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When Computers Were Human

When Computers Were Human

David Alan Grier
Copyright Date: 2005
Pages: 424
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    When Computers Were Human
    Book Description:

    Before Palm Pilots and iPods, PCs and laptops, the term "computer" referred to the people who did scientific calculations by hand. These workers were neither calculating geniuses nor idiot savants but knowledgeable people who, in other circumstances, might have become scientists in their own right. When Computers Were Human represents the first in-depth account of this little-known, 200-year epoch in the history of science and technology.

    Beginning with the story of his own grandmother, who was trained as a human computer, David Alan Grier provides a poignant introduction to the wider world of women and men who did the hard computational labor of science. His grandmother's casual remark, "I wish I'd used my calculus," hinted at a career deferred and an education forgotten, a secret life unappreciated; like many highly educated women of her generation, she studied to become a human computer because nothing else would offer her a place in the scientific world.

    The book begins with the return of Halley's comet in 1758 and the effort of three French astronomers to compute its orbit. It ends four cycles later, with a UNIVAC electronic computer projecting the 1986 orbit. In between, Grier tells us about the surveyors of the French Revolution, describes the calculating machines of Charles Babbage, and guides the reader through the Great Depression to marvel at the giant computing room of the Works Progress Administration.

    When Computers Were Human is the sad but lyrical story of workers who gladly did the hard labor of research calculation in the hope that they might be part of the scientific community. In the end, they were rewarded by a new electronic machine that took the place and the name of those who were, once, the computers.

    eISBN: 978-1-4008-4936-9
    Subjects: History of Science & Technology, Technology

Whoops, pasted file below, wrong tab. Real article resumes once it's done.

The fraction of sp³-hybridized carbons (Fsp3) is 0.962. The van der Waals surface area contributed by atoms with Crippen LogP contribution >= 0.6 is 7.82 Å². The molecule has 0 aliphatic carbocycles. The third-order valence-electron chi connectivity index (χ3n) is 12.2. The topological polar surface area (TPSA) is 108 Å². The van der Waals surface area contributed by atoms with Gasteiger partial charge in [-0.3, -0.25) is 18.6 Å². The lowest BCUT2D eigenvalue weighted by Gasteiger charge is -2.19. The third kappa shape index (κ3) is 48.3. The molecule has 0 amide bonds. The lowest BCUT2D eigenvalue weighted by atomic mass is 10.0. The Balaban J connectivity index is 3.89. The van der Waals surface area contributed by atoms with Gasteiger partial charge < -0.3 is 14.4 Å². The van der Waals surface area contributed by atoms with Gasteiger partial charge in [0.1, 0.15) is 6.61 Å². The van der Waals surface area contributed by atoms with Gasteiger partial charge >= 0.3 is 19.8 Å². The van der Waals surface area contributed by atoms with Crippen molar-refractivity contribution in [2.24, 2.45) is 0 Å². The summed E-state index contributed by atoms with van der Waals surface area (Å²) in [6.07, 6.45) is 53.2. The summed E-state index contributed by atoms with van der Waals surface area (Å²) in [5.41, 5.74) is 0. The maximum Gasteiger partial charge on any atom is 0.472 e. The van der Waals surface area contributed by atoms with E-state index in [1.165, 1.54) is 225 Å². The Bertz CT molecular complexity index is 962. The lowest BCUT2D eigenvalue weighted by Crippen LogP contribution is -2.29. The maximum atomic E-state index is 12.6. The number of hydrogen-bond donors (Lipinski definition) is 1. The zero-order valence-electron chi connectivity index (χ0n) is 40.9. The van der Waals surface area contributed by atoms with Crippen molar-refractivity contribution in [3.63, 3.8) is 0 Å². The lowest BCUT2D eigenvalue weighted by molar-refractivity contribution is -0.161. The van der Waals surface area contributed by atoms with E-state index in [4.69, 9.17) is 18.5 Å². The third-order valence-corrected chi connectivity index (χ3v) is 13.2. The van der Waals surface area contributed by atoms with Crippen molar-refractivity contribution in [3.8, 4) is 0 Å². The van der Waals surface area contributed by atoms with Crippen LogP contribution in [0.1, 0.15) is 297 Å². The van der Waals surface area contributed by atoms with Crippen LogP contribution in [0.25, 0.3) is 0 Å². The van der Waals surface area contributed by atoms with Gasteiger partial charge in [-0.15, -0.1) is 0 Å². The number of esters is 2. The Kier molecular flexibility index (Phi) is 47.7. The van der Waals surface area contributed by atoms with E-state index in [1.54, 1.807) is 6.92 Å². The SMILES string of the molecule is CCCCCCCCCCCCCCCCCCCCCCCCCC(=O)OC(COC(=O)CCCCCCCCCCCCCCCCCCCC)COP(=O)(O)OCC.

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Table of Contents

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  1. Front Matter (pp. i-vi)
  2. Table of Contents (pp. vii-x)
  3. INTRODUCTION A Grandmother’s Secret Life (pp. 1-8)

    It began with a passing remark, a little comment, a few words not understood, a confession of a secret life. On a cold winter evening, now many years ago, I was sharing a dinner with my grandmother. I was home from graduate school, full of myself and confident of the future. We sat at a small table in her kitchen, eating foods that had been childhood favorites and talking about cousins and sisters and aunts and uncles. There was much to report: marriages and great-grandchildren, new homes and jobs. As we cleared the dishes, she became quiet for a moment,...

  4. Part I: Astronomy and the Division of Labor: 1682–1880
    • CHAPTER ONE The First Anticipated Return: Halley’s Comet 1758 (pp. 11-25)

      Our story will begin with a comet, a new method of mathematics, and a seemingly intractable problem. The comet is the one that appeared over Europe in August 1682, the comet that has since been named for the English astronomer Edmund Halley (1656–1742). This comet emerged in the late summer sky and, according to observers at Cambridge University, hung like a beacon with a long, shimmering tail above the chapel of King’s College. To that age, comets were mysterious visitors, phenomena that appeared at irregular intervals with no obvious explanation. Their origins, substance, and purpose were matters of pure...

    • CHAPTER TWO The Children of Adam Smith (pp. 26-45)

      “The superior genius and sagacity of Sir Isaac Newton,” wrote the philosopher Adam Smith, “made the most happy, and, we may now say, the greatest and most admirable improvement that was ever made in philosophy.” Smith turned his generous praise on Newton’s calculus and stated that new discoveries would come from “more laborious and accurate calculations from these principles.”¹ At least one scholar has found Smith’s praise insincere and has suggested that the philosopher distrusted any science that rested “primarily upon mathematics, rather than easily visualized phenomena, common to the mind of all men.”² Smith was more interested in things...

    • CHAPTER THREE The Celestial Factory: Halley’s Comet 1835 (pp. 46-54)

      In his novel Hard Times, Charles Dickens described an astronomical observatory “made without any windows” and an astronomer who “should arrange the starry universe solely by pen, ink, and paper.” He used this description, which sounded more like the computing room of the Nautical Almanac than the staff of an observatory, as a metaphor for a factory. In this factory, the director “had no need to cast an eye upon the teeming myriads of human beings around him,” just as the director of almanac computations had no need to watch the stars each night, “but could settle all their destinies...

    • CHAPTER FOUR The American Prime Meridian (pp. 55-71)